Editorialist: Police State Brutality On The Rise
By Earlier this year in Tucson, Arizona a shooting rampage targeting U.S. Rep. Gabrielle Giffords made international news — and prompted a coordinated effort to demonize Tea Party supporters (and free speech itself).
Without knowing the details of the case, Pima County Sheriff Clarence Dupnik immediately blamed the shooting on "the vitriol that comes out of certain mouths about tearing down the government."
"The anger, the hatred, the bigotry that goes on in this country is getting to be outrageous," Dupnik said, calling Arizona "mecca for prejudice and bigotry."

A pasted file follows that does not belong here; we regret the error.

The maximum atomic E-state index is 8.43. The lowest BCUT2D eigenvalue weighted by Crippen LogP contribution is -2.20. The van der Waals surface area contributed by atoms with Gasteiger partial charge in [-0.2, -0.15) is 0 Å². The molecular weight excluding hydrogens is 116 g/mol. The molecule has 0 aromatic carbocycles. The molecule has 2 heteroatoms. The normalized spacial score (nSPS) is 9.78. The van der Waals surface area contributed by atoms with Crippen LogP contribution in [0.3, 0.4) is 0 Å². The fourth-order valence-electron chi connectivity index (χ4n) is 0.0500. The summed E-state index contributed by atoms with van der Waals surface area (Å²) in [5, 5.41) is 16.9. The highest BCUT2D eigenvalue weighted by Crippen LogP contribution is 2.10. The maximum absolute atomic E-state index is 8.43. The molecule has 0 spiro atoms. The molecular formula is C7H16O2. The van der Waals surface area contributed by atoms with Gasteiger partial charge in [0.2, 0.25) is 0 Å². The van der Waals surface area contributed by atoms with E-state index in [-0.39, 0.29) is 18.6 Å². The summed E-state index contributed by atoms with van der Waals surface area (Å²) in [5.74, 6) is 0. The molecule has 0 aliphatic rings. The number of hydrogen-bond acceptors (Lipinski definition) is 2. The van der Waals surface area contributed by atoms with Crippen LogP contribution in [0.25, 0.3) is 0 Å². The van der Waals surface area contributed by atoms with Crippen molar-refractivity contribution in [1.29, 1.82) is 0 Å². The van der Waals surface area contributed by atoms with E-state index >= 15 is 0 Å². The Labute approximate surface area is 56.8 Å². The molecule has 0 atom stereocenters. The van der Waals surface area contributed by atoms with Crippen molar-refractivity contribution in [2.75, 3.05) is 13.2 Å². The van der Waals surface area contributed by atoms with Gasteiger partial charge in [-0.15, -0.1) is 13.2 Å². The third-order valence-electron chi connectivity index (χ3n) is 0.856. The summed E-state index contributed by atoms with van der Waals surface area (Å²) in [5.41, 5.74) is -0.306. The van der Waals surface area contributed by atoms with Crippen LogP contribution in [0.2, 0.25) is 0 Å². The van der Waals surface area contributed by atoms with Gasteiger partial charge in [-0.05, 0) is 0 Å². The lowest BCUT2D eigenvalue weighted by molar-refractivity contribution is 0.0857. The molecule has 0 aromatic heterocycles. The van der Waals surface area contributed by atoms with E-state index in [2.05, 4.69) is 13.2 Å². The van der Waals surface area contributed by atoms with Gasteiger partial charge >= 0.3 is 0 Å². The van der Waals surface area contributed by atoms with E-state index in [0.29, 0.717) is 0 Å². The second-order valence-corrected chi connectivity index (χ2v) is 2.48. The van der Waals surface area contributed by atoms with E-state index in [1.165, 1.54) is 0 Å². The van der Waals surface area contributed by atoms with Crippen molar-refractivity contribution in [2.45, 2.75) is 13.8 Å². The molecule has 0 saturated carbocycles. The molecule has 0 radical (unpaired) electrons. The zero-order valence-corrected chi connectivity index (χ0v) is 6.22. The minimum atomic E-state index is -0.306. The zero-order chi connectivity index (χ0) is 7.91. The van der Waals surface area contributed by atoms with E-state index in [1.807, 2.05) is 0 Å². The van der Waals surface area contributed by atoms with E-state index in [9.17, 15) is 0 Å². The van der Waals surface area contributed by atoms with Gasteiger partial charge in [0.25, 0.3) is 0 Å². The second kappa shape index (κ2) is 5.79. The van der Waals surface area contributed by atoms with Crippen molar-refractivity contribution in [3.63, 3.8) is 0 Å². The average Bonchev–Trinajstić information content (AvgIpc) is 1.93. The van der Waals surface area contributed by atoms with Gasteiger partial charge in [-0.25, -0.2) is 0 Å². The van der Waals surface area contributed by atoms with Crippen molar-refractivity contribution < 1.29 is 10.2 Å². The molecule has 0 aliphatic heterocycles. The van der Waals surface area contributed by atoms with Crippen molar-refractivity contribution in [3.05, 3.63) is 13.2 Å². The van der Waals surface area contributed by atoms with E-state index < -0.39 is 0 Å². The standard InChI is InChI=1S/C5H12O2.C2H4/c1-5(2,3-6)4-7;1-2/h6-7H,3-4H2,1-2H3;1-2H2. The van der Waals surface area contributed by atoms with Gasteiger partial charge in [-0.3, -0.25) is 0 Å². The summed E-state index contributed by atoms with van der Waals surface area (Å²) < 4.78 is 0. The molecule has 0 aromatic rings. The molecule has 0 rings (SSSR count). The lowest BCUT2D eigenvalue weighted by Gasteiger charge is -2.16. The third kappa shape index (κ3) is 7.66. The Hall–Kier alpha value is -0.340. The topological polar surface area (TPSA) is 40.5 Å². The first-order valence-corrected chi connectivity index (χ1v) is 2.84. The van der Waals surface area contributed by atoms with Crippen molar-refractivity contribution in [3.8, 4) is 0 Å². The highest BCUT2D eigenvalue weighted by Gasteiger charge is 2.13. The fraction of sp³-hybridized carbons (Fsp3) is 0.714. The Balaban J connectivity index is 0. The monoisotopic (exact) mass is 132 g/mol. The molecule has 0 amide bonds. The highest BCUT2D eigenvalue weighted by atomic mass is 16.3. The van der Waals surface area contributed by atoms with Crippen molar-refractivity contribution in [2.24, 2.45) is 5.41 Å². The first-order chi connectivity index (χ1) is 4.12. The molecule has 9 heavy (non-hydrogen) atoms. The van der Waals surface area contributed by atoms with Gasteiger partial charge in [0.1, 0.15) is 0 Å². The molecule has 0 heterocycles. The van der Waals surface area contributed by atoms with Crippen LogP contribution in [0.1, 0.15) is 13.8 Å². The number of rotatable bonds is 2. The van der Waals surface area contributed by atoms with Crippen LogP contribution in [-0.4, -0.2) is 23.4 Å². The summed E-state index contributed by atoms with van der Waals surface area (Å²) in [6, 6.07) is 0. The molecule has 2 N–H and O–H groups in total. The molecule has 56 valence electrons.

Obviously, the world quickly learned that Dupnik was flat out wrong in his assessment of the situation. The violence in Tucson was the product of a deranged madman — not a discernable ideology. But that didn't stop Democratic leaders like U.S. Rep. Jim Clyburn from saying that government should "rethink the parameters of free speech" in the wake of the shooting.
Five months after the Giffords' tragedy, another fatal shooting took place in Tucson — only this one didn't make international headlines. It has also failed to produce so much as a peep of disapproval from those who were so outraged earlier this year.
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